GSDs seem to be very poor at having rear-end awareness - you can do exercises with her that help her figure out how to move her rear independently from her front. Try googling Perch Work for videos on rear end awareness exercises. Those exercises will tie in with learning to move back.
|05-15-2014 10:45 AM|
|scarfish||the way my wife did it to our dog. try teaching back at first while they are in a heel position and walk backwards with them on leash while the dog is against a wall. they'll be sandwiched between you and the wall and will have to back straight up. treat reward as soon as they start to back up. make them go a little further every time. when they are backing up that way, change so you're facing the dog but walk forward with them while saying back. lure them with a treat over their head if needed. again treat when they take the smallest step back and make them go a little further every time. after that your dog should just be able to back up with you standing in place. could take a few days to get it good.|
|05-15-2014 10:27 AM|
Have you taught her to stand? I do that before I try to back them up. Have you tried using any type of a touch pad to teach her to hold her front still and move her rear? That can make it easier. You can work from directly in front of her luring her left and right, then back.
Another thing I've done is heel in left circles, smaller and smaller till she's backing out of your way to maintain the position but that one is a little more dependent on them really knowing they have to stay in that heel position.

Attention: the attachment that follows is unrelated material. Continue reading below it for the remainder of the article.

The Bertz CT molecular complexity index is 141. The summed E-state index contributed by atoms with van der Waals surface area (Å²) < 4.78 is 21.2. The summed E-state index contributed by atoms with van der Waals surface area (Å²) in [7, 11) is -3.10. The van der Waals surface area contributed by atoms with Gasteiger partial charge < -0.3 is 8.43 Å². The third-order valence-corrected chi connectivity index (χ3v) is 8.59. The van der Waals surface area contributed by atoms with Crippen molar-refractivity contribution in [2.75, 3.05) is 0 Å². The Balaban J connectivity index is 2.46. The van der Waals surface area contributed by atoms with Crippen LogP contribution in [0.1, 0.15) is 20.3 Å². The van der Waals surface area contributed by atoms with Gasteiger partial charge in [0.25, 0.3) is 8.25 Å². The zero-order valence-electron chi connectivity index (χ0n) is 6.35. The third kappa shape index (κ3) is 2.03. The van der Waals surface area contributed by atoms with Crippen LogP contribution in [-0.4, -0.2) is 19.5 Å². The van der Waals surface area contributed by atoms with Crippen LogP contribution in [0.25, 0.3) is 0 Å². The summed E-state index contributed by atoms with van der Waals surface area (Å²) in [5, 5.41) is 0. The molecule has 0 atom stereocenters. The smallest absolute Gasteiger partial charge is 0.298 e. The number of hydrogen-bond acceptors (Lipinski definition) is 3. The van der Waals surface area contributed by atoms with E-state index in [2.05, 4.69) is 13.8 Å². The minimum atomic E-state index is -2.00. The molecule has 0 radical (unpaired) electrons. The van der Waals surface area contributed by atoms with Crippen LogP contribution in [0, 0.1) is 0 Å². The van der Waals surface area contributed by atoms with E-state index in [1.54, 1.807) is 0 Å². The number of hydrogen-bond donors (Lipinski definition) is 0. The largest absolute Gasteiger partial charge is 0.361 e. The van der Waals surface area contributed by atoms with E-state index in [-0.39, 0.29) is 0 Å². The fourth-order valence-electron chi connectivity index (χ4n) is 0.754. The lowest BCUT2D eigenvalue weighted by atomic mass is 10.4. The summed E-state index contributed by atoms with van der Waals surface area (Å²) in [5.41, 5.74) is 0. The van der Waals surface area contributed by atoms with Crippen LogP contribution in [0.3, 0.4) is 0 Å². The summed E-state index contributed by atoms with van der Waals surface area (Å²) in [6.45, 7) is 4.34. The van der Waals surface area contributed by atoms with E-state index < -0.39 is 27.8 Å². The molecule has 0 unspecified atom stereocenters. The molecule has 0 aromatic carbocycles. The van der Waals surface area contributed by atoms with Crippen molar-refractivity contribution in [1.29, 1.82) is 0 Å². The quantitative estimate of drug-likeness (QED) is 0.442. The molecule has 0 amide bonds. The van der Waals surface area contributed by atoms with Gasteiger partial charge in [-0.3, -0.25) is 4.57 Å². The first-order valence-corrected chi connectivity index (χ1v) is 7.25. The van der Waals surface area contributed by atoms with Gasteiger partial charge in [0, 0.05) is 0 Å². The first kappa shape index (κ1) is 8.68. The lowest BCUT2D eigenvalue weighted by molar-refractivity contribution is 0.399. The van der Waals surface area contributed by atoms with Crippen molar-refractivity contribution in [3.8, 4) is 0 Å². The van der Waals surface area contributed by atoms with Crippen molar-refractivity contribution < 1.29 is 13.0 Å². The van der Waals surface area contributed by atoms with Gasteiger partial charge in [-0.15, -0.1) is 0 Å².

|05-15-2014 10:20 AM|
Have someone behind her with a line and prong collar. You give the back cue and they start back pressure and anytime she gives an inch back you mark reward and release pressure. You might need to keep the reward out in front of her at first to keep her from turning around to walk to the person putting pressure on her.
Anyway steadily fade the reward out as you're upping the criteria of getting more backward steps and you should be off to the races. You'll of course need to fade the back pressure too. It shouldn't take more than 1-2 sessions. You just need to show the right picture.
|05-15-2014 10:06 AM|
Teaching the "Back" Command...Please Help!
Xena is extremely smart...I know this! But for the life of me, I'm having the hardest time teaching her to back up. If there is any opportunity for her to turn around and move, she'll do it, if not, she'll sit, lay down or fall over. I know it has to be me who is probably confusing her, because she has had no trouble with any other training or the ability to learn commands.
Here's what I have tried:
I use a narrow area to start with, that opens up into a bigger space. She should want to move backward to get out, right? Wrong! Instead, she lets me move toward her until she is just about squished, at which point, (if she is unable to turn around) she sits down, rears up and literally topples over backwards.
When I move toward her, I give the "back" command, but she will sit down and do exactly what I mentioned above...now I'm afraid I'm going to confuse her "sit" command.
I've even tried putting her leash around her belly & gently nudging her backwards or keeping her from sitting, but she won't even so much as move one paw.
I've also tried placing one hand under her belly and one on her chest to move her, while giving the appropriate command...she may take one step in the right direction, but if I give that same command without making her do it, she won't budge!
Needless to say, I've put this one on hold until I can figure out what I'm doing wrong, to where she's not understanding what I want her to do.
If anyone could please train me in the areas that I'm failing, I know she can do what I ask of her! I'm sure it's not her fault, she's too darn smart...I know I've got to be missing something here...?
Thanks for reading my post!